These are the things I’m happy to write, some are best left unrepeated. I thank all the haters because they thickened my skin.

Stay true to your purpose

The rollercoaster ride of entrepreneurship is overwhelming to stay the least. You dive headfirst into ambiguity and uncertainty and make quick decisions on the spot. You change assumptions constantly as new data points come in. Follow your North Star or you will get derailed. I’ve run out of journey related metaphors but in short: don’t ever lose focus on why you started out in the first place. When stakeholders get involved they will often try to bend you towards their purpose so stay hell-bent on yours.

Build your informal board of advisors

Not unique advice yet so many founders I meet still don’t have this! It doesn’t have to be an official thing, it’s about self-awareness. Identify your weaknesses, your areas of growth, what you need to stay resilient — then bring people into your life to support you on all these fronts. Make them your co-working buddies, lunch dates and yoga partners. Take a genuine interest in their work and they will invest time in yours. I have an amazing “board” yet I doubt anyone on it knows I think of them as that. They are friends.

Invest in your physical and mental health

Probably the hardest to stick to. 2019 is the year I decided to be less frugal and invest in things that keep me healthy and alive. Therapy. Personal training. Organic food. I carve out time in my calendar devoted exclusively to preserving my body and mind. Find what works for you and what is feasible and make sure you are doing at least one hour of mind/body work every day that you are doing founder work. Make it a non-negotiable.

Be nice and live your principles

Word travels fast in our little tech bubble. Often the most lucrative data points travel informally through backchannels. The greatest opportunities have come my way through word of mouth. Someone I was nice to once returns that karmic energy in the form of a referral a few years down the road.

Life is too short for regrets and if you always live by your principles then even when things go horribly wrong, you can be kind to yourself knowing you did not act regrettably.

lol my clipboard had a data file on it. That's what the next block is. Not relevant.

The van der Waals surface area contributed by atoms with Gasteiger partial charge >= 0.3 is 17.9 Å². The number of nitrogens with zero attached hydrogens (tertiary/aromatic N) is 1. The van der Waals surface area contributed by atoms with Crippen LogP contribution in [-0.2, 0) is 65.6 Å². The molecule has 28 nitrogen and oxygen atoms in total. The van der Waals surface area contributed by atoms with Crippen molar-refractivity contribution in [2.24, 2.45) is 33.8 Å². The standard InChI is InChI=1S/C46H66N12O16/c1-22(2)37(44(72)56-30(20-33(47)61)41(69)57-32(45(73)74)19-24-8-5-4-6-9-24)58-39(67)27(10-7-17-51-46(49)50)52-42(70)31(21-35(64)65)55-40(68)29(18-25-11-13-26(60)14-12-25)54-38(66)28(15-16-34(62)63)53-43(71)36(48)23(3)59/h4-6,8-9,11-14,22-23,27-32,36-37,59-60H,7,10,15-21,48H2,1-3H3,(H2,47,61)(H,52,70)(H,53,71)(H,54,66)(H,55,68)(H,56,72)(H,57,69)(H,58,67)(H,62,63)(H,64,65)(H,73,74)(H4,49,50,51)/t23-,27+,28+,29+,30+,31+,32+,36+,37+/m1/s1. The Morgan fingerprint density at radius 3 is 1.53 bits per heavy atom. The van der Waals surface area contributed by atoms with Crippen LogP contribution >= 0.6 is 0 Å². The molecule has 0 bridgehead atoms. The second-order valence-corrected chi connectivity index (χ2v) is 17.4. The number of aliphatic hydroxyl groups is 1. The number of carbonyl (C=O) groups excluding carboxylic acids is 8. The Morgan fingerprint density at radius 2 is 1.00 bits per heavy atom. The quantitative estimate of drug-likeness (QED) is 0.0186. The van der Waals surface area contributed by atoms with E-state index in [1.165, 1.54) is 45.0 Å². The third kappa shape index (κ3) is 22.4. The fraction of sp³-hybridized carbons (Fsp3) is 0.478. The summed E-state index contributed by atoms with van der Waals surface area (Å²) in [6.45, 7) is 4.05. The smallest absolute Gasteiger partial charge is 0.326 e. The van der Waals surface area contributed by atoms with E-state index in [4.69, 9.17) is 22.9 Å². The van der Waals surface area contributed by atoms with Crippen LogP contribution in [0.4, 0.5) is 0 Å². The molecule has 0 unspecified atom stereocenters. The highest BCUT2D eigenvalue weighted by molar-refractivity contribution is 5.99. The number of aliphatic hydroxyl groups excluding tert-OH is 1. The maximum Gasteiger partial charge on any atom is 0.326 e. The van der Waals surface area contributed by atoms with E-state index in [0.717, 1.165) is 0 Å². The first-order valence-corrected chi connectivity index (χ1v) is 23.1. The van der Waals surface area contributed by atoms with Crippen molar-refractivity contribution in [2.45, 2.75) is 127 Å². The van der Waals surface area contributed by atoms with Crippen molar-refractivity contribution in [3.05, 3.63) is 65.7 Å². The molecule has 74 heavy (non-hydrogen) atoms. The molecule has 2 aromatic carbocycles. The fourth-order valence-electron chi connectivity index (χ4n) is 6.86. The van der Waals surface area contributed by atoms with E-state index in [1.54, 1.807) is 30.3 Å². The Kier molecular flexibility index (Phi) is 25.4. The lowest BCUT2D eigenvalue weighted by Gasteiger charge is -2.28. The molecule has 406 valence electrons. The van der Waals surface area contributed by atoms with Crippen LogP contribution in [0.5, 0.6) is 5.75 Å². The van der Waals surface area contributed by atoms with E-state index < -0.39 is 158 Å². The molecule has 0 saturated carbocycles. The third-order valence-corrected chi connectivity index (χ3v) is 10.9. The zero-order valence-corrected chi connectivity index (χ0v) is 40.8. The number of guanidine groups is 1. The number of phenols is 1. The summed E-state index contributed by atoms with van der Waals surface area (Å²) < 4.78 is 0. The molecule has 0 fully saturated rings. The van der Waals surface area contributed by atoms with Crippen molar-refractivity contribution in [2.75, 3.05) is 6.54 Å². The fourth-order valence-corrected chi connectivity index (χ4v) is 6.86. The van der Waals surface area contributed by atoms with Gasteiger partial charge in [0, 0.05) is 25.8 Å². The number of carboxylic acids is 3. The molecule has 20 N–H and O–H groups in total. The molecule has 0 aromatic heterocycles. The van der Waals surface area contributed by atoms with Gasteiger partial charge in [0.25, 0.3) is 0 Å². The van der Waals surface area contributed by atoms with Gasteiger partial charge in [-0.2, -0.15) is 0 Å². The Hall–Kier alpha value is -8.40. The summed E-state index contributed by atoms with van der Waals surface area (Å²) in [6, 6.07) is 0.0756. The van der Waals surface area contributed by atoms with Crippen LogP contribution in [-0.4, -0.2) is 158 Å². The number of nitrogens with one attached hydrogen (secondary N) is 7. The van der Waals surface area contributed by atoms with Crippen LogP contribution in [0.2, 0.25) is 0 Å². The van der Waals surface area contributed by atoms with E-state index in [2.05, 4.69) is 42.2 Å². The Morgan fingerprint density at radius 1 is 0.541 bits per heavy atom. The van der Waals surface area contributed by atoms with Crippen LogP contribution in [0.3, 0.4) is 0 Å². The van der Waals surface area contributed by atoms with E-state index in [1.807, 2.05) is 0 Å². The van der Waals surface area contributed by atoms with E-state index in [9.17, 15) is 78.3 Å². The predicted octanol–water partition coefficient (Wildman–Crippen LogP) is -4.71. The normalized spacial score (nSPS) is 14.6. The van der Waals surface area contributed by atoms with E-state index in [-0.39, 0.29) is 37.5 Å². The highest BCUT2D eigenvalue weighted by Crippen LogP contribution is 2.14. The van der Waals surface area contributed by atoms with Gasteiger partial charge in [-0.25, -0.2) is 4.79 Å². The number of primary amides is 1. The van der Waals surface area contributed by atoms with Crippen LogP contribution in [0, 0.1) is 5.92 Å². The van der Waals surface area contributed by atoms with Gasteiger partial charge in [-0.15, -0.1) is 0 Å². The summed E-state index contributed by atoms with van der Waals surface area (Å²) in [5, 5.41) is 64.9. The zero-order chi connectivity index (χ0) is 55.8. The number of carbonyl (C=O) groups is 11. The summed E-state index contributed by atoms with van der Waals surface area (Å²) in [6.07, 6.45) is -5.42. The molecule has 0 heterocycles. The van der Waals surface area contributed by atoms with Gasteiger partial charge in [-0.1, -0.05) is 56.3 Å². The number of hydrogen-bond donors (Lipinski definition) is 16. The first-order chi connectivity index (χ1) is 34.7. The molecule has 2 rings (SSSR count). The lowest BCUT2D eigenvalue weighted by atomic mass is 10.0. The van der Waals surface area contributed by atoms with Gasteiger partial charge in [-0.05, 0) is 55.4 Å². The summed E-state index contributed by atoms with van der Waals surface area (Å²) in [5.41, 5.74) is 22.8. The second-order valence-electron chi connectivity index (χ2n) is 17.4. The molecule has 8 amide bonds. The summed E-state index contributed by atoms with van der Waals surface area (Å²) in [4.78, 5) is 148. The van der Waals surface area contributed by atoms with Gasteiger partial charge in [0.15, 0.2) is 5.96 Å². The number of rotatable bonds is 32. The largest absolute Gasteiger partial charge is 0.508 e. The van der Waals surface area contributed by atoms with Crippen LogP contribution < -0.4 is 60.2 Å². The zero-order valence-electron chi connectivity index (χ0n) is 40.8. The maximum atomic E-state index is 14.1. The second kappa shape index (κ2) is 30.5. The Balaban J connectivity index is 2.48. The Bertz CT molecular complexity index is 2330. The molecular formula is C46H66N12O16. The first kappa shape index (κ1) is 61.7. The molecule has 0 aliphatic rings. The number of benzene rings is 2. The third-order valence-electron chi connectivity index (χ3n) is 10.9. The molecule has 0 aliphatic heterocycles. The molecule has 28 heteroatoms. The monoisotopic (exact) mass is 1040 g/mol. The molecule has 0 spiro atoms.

Don’t be afraid to spend money

Time is the most precious commodity a founder has. I’ve found the most effective way to get more of it is by spending money. Bear with me. Spend a day tracking what you spend time doing. Are there tasks you can outsource at a cost? Automate with software packages? Can you take a taxi directly to your meeting instead of public transport so you have an uninterrupted period where you can do a sales call or answer emails? These are some of the ways I spend money to give myself more time to work in a day.

Build a team that makes sense for you as CEO

When I transitioned from full-time founder to side-hustler I soon realised that unless I hired more people into Hustle Crew I would soon burn out. I am grateful I have an incredible community to source talent from. Some of the first Hustle Crew members now run side hustles of their own and I employ them to keep my business running. They manage our marketing channels. They manage CRM. They manage finance and operations. Like me, they do all this on top of their full-time jobs. They are outstanding.

Thanks for reading — please clap, share, drop a comment. If you’d like to hear more you can find me on Twitter, or listen to my weekly podcasts Techish and Product Hunt Radio.


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Michael Berhane, Founder of POCIT
Abadesi Osunsade
Abadesi Osunsade

Abadesi Osunsade is co-founder and chief community officer at Elpha (YC 19), a private network for women in tech. She's also the co-host of the Techish podcast and the author of Dream Big Hustle Hard. Previously Amazon and Product Hunt.